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Old 11-23-2014, 12:32 PM   #14
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Before I bought my 48LRC I looked at several Sea Horse 52's and a couple of DD's. I was very impressed with the overall quality of the Sea Horse 52'. They had a lot of thoughtful engineering and a layout very similar to my 48, the living space a little tighter. The engine room was very well engineered and the electrical systems well laid out and wiring routed large pvc chases. The added water line with the swim platform made a lot of sense. The wood work pretty much looked as good as a Nordhavn. Nice boats for sure. The ducks I looked seemed crude in comparison, rugged but crude. The interiors of these boats were ill fitting and the interiors dark. I thought at the time the added expense over the Fiberglass boats didn't make sense. That was my impression at the time. I'm not trying to pick a fight, but that's how it seemed at that time. The other concern was how would you maintain rust prevention in areas you can't get to. I have a friend with a custom steel trawler and that's his biggest complaint. Steel boats rust from the inside out. What is your impression of the current Ducks workmanship as to interior fit and finish. The boats I looked at would be 6 or 7 years old now.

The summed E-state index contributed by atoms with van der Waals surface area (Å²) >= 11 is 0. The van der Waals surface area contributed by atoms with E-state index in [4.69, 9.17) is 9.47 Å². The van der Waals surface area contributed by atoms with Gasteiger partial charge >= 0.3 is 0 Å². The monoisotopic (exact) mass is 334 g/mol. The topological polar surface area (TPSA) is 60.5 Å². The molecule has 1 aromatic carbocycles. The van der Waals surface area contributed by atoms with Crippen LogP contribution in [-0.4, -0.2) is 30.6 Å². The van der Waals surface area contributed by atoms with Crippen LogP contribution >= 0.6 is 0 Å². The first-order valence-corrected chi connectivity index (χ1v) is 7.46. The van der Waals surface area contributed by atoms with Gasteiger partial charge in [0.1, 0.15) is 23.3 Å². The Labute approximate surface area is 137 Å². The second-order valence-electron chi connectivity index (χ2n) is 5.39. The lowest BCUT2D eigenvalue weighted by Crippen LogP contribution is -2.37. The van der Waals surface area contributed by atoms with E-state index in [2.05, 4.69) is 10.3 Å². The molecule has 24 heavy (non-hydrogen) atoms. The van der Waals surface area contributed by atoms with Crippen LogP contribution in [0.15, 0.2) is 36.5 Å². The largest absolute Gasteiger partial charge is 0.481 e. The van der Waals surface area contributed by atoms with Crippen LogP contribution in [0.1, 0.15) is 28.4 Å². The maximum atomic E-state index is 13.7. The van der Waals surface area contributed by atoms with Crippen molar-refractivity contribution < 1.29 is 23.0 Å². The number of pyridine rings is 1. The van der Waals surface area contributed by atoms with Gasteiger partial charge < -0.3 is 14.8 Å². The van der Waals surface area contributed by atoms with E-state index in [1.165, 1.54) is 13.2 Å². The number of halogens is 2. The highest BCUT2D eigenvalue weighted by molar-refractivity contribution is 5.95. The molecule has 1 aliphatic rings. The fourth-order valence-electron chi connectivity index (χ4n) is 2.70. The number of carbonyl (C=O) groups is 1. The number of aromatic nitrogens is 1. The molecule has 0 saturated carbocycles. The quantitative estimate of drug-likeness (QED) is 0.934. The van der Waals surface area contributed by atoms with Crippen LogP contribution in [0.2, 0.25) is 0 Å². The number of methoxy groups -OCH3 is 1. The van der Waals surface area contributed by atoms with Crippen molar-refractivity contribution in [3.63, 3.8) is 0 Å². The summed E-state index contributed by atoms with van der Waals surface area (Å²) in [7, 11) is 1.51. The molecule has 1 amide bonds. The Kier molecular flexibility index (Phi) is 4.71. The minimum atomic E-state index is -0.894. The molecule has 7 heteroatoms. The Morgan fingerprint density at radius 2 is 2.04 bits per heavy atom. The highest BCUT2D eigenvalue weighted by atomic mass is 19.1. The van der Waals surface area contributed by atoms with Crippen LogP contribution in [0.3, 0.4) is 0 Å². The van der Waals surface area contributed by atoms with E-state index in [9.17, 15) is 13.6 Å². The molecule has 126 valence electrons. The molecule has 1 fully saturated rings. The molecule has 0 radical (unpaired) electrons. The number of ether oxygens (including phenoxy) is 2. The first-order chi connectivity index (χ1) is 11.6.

Where the DD's you looked at made by Seahorse or some other company? Not all DD's are built by SHM, some are home builts and a some built by other yards.

Seahorse has had the same carpenter since they started building boats and I have yet to find a flaw in his work and I have LOOKED for a flaw on five boats.